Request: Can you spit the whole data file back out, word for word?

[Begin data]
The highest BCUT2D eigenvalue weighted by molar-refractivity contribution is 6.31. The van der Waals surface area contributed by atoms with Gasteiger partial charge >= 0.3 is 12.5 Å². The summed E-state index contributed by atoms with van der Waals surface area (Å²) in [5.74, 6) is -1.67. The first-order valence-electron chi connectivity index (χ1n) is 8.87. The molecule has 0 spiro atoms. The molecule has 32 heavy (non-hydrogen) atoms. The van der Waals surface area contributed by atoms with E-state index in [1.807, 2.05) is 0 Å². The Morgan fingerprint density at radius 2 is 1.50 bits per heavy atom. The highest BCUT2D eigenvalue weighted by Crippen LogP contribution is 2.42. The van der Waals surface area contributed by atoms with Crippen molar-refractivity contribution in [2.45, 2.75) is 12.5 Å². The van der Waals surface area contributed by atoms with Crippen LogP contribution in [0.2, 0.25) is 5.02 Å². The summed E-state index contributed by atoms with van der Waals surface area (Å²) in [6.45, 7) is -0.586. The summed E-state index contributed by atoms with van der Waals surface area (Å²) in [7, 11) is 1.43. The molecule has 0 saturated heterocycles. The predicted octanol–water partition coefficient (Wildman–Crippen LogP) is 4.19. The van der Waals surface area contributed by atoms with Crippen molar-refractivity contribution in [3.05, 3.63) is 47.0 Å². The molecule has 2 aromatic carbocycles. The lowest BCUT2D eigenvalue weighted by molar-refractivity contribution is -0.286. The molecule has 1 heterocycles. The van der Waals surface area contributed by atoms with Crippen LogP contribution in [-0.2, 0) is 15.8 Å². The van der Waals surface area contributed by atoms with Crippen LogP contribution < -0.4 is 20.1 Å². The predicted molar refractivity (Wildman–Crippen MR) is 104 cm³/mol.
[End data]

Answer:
The highest BCUT2D eigenvalue weighted by molar-refractivity contribution is 6.31. The van der Waals surface area contributed by atoms with Gasteiger partial charge >= 0.3 is 12.5 Å². The summed E-state index contributed by atoms with van der Waals surface area (Å²) in [5.74, 6) is -1.67. The first-order valence-electron chi connectivity index (χ1n) is 8.87. The molecule has 0 spiro atoms. The molecule has 32 heavy (non-hydrogen) atoms. The van der Waals surface area contributed by atoms with E-state index in [1.807, 2.05) is 0 Å². The Morgan fingerprint density at radius 2 is 1.50 bits per heavy atom. The highest BCUT2D eigenvalue weighted by Crippen LogP contribution is 2.42. The van der Waals surface area contributed by atoms with Crippen molar-refractivity contribution in [2.45, 2.75) is 12.5 Å². The van der Waals surface area contributed by atoms with Crippen LogP contribution in [0.2, 0.25) is 5.02 Å². The summed E-state index contributed by atoms with van der Waals surface area (Å²) in [6.45, 7) is -0.586. The summed E-state index contributed by atoms with van der Waals surface area (Å²) in [7, 11) is 1.43. The molecule has 0 saturated heterocycles. The predicted octanol–water partition coefficient (Wildman–Crippen LogP) is 4.19. The van der Waals surface area contributed by atoms with Crippen molar-refractivity contribution in [3.05, 3.63) is 47.0 Å². The molecule has 2 aromatic carbocycles. The lowest BCUT2D eigenvalue weighted by molar-refractivity contribution is -0.286. The molecule has 1 heterocycles. The van der Waals surface area contributed by atoms with Crippen LogP contribution in [-0.2, 0) is 15.8 Å². The van der Waals surface area contributed by atoms with Crippen LogP contribution < -0.4 is 20.1 Å². The predicted molar refractivity (Wildman–Crippen MR) is 104 cm³/mol.